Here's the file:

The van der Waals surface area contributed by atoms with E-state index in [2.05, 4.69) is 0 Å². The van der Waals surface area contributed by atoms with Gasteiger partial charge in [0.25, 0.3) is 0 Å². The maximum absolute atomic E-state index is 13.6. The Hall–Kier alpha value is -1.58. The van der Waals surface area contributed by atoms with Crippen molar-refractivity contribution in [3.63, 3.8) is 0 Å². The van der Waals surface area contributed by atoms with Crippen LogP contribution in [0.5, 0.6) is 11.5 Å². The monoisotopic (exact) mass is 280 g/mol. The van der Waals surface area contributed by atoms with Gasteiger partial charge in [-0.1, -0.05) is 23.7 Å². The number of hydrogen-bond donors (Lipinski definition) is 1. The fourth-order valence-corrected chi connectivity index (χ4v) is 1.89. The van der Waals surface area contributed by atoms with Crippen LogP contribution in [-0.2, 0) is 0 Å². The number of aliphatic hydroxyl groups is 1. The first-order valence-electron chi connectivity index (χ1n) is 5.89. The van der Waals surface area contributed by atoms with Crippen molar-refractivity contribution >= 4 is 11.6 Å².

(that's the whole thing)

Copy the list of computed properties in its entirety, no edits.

The van der Waals surface area contributed by atoms with E-state index in [2.05, 4.69) is 0 Å². The van der Waals surface area contributed by atoms with Gasteiger partial charge in [0.25, 0.3) is 0 Å². The maximum absolute atomic E-state index is 13.6. The Hall–Kier alpha value is -1.58. The van der Waals surface area contributed by atoms with Crippen molar-refractivity contribution in [3.63, 3.8) is 0 Å². The van der Waals surface area contributed by atoms with Crippen LogP contribution in [0.5, 0.6) is 11.5 Å². The monoisotopic (exact) mass is 280 g/mol. The van der Waals surface area contributed by atoms with Gasteiger partial charge in [-0.1, -0.05) is 23.7 Å². The number of hydrogen-bond donors (Lipinski definition) is 1. The fourth-order valence-corrected chi connectivity index (χ4v) is 1.89. The van der Waals surface area contributed by atoms with Crippen LogP contribution in [-0.2, 0) is 0 Å². The number of aliphatic hydroxyl groups is 1. The first-order valence-electron chi connectivity index (χ1n) is 5.89. The van der Waals surface area contributed by atoms with Crippen molar-refractivity contribution >= 4 is 11.6 Å².